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dc.contributor.authorHurwitz, Bonnie*
dc.date.accessioned2012-11-06T21:20:50Z
dc.date.available2012-11-06T21:20:50Z
dc.date.issued2012-10-23
dc.identifier.urihttp://hdl.handle.net/10150/251252
dc.description.abstractThis presentation was given at the 2012 Open Access Week program, “The Open Data Revolution: Challenges and Innovations” on October 23, 2012. Open Access Week is a world-wide event where academic institutions explore Open Access – the ideal of free, full-text, immediate, online access to peer-reviewed scholarship and research results so new ideas and information can be obtained rapidly and freely by everyone. Many funding agencies, such as the National Science Foundation, and journal publishers, such as Nature, require researchers to share data produced during the course of their research. When researchers share their data, other researchers can reuse it to answer new questions, opening up new interpretations and discoveries. Sharing data may also lead to sharing research processes, workflows and tools and may make research articles and papers more useful and citable by others.
dc.language.isoen_USen_US
dc.subjectOpen dataen_US
dc.subjectOpen accessen_US
dc.subjectOpen access researchen_US
dc.subjectOpen access publishingen_US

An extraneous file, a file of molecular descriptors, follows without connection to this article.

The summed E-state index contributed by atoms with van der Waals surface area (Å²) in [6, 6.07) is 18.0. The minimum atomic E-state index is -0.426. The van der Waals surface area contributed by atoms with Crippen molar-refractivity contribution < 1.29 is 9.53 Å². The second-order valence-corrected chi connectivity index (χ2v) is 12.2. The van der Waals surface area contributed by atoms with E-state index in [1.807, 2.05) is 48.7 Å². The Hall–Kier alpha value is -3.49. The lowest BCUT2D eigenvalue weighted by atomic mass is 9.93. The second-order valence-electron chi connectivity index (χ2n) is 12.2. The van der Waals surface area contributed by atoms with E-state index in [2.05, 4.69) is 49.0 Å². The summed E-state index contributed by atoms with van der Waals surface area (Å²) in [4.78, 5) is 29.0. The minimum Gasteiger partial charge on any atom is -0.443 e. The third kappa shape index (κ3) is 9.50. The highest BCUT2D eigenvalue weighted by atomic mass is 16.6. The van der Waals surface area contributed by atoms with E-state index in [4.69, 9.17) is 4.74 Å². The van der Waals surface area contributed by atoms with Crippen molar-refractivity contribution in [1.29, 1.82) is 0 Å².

dc.titleInnovation in Health Care Through Open Source Researchen_US
dc.typePresentationen_US
dc.contributor.departmentUniversity of Arizonaen_US
refterms.dateFOA2018-04-12T03:26:00Z
html.description.abstractThis presentation was given at the 2012 Open Access Week program, “The Open Data Revolution: Challenges and Innovations” on October 23, 2012. Open Access Week is a world-wide event where academic institutions explore Open Access – the ideal of free, full-text, immediate, online access to peer-reviewed scholarship and research results so new ideas and information can be obtained rapidly and freely by everyone. Many funding agencies, such as the National Science Foundation, and journal publishers, such as Nature, require researchers to share data produced during the course of their research. When researchers share their data, other researchers can reuse it to answer new questions, opening up new interpretations and discoveries. Sharing data may also lead to sharing research processes, workflows and tools and may make research articles and papers more useful and citable by others.


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